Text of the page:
Image credits: © Scimitar.
1959 Scimitar ConceptT
he Olin Mathieson Chemical Corporation, a mining and chemical company, entered the aluminum business in the mid-1950s. Thomas S. Nicholson was the chairman of Olin and a friend of industrial designer Brooks Stevens. The aluminum had many practical applications in the construction of automobiles, so Stevens was commissioned to design three concept cars. The cars were built by Karosseriewerk Reuter of Stuttgart, Germany on mid-priced Chrysler New Yorker chassis.
These marketing vehicles were used to demonstrate functional and decorative applications for aluminum use in automobiles. The aluminum anodized quarter panels could be removed for aesthetic and maintenance purposes. Lightweight anodized aluminum was used to form the grille, wheel discs, trim, bumpers, and many interior treatments. Everything that is brushed aluminum is aluminum, and the black parts are steel.
The three Scimitars had the same paint schemes, same front and rear end fascia, and the same V-shaped grille (which doubles as a bumper) that was certainly an evolution of the prior Stevens-designed Cadillac Die Valkyrie concept. The big 'V' on the Valkyrie represented the American V8 engines. Brooks Stevens raced cars in both Europe and America and was very proud of the American V8 engines and used the front bumper to symbolize it. All three Scimitars were powered by a 413 cubic-inch OHV V8 engines offering 350 horsepower and backed by a TorqueFlite automatic transmission. The New Yorker's steel wheelbase measured 127-inches and its length was 216 inches. It was suspended by an independent front suspension with longitudinal torsion-bars, and a rigid axle setup in the back. The curved windshield was from Chrysler and the three-round taillights were from the late-1950s Chevrolet.
The Die Valkyrie was Steven's first use of the 'Washington coach' door line which featured an upward sweep that helped disguise the long door openings. A similar paint scheme and styling was applied to the Scimitar, with the name of the vehicle being inspired by the pronounced scimitar-like shape (a Turkish curved-blade saber), sweeping upwards from the lower front fender to the top of the rear fender.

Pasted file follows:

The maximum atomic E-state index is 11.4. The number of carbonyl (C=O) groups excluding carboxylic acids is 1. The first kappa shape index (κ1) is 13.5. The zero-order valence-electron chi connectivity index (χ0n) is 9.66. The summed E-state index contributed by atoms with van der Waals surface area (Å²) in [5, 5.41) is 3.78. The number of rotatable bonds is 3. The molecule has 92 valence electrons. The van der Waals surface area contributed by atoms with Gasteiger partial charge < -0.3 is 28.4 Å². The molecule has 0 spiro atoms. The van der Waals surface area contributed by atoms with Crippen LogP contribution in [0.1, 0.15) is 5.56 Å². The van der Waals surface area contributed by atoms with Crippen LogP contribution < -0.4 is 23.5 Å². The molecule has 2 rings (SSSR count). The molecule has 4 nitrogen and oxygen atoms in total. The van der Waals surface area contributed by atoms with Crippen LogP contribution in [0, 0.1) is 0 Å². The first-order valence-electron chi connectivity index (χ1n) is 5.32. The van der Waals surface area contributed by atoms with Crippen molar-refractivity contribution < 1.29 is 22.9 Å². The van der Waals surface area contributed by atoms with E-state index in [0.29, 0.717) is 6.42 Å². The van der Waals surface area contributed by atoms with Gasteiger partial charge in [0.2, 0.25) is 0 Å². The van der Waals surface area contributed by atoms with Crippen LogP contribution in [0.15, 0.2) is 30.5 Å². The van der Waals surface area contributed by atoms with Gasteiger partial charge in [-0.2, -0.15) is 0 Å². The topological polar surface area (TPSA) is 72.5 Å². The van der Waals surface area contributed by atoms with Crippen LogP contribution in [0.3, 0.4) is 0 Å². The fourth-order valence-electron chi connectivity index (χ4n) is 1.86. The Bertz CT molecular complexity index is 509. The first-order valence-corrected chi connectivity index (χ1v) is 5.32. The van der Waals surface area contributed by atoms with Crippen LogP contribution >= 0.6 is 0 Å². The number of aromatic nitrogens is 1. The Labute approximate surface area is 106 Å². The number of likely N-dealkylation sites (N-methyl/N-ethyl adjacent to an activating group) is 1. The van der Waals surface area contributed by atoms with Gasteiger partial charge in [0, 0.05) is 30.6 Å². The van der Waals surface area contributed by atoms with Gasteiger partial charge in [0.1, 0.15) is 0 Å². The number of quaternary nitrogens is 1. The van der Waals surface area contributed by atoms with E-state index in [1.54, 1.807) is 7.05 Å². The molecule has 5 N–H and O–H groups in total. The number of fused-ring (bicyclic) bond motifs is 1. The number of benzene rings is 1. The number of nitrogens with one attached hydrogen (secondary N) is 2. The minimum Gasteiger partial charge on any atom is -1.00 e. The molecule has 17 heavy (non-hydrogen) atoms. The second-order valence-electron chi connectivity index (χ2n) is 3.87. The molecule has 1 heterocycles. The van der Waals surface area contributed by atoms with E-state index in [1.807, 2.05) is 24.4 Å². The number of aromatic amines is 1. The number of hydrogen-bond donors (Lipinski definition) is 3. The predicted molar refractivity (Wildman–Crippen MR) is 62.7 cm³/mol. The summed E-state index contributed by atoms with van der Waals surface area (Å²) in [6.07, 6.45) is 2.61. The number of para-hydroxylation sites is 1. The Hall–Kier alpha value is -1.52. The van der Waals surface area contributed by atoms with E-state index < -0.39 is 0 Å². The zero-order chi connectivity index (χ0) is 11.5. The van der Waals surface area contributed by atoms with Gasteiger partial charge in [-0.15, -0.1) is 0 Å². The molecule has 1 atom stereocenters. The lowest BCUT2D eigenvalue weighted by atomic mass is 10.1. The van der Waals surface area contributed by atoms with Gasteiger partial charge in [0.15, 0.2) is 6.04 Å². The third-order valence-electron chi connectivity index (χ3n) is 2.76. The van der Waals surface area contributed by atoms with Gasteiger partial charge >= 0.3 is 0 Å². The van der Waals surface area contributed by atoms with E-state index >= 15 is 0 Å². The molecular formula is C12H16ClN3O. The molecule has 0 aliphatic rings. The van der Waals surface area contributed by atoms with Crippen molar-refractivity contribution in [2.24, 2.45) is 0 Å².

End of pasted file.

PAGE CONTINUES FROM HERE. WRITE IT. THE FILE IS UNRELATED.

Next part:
To demonstrate the versatility and appeal to a wide audience, a hardtop convertible, a town car phaeton, and a station wagon (all-purpose sedan) were built. The hardtop convertible is the only two-door body style in the group, and the metal roof over the passenger compartment could be fully retracted into the trunk space. Stevens had also used the retractable hardtop feature on other concepts of the early 1950s, including the Paxton Phoenix, Valkyrie and the Gaylord Gladiator. The long rear deck and rooftop design of the Scimitar had similarities to the Ford Fairlane Skyliner of 1957, America's first production convertible with a retractable hardtop, which used a series of wires and electric motors to retract the hardtop into the trunk. With the touch of a button, the Skyliners hardtop literally unscrewed itself from the windshield frame and then folded neatly and tucked under a long, flat trunk lid that lifted on its own to make way for the top. The process took about 25 seconds to transform the Skyliner from a coupe into a true convertible. The Scimitar used two electric motors, whereas the Ford required seven.
The Town Car featured a ribbed aluminum panel over the chauffeur's compartment that slid into the hollow rear roof, which could then be lowered into the trunk to create a true four-door convertible sedan. This made the Town Car Phaeton capable of being configured either as an enclosed sedan, a fully open four-door convertible sedan or an open-front town car. A switch on the dashboard operated by the driver controlled the transformation from the sedan into a town car. Actuating the switch again automatically opened the rear-hinged deck, raised the rear roof section, and lowered it into the trunk area.
The All-Purpose Family Sedan had a sliding roof panel over the cargo area. When opened, the vehicle was able to transport tall objects such as appliances or furniture. Stevens would later adopt this feature to the Studebaker Wagonaire. In the early 2000s, GM used a similar design for their Envoy XUV, which had an SUV body, a retractable roof over the cargo area, fold-down rear seats, and a removable partition.
After completion, the three Scimitars were put on display at the 1959 Geneva Auto Show and then at the 1961 International Automobile Show in New York. Their promotional career lasted about three years and was shown all over, including Chicago, California, and Miami. They would remain a concept and were never offered for sale to the public.
The two-door currently resides in the Petersen collection in Los Angeles, CA. The station wagon is in the National Automobile Museum (Harrah Collection) in Reno, NV and the Phaeton is in private ownership in Houston, Texas.by Daniel Vaughan | Mar 2020
This 1959 Town Car Phaeton by Brooks Stevens is believed to be the only town car ever built with a rigid roof that can be retracted into the trunk. The car can be configured either as an enclosed sedan, a fully open four-door convertible sedan or an ....[continue reading]
This 1959 Scimitar All-Purpose Sedan (station wagon) was designed as an all-purpose family vehicle and it incorporated a sliding roof panel over the cargo area, a feature Stevens would later adapt for the Studebaker Wagonaire. When open, the vehicle ....[continue reading]
Coachwork: Reutter Karosserie
Designer: Brooks Stevens
This Scimitar Hard Top Convertible wearing a design by Brooks Stevens and built by Karosseriewerk Reuter of Stuttgart, Germany had a metal roof that fully retracts into the trunk space. The car is built on a 1959 Chrysler New Yorker chassis with a 41....[continue reading]
Town Car Phaeton by Reutter Karosserie
All Purpose Sedan by Reutter Karosserie
Hardtop Convertible by Reutter Karosserie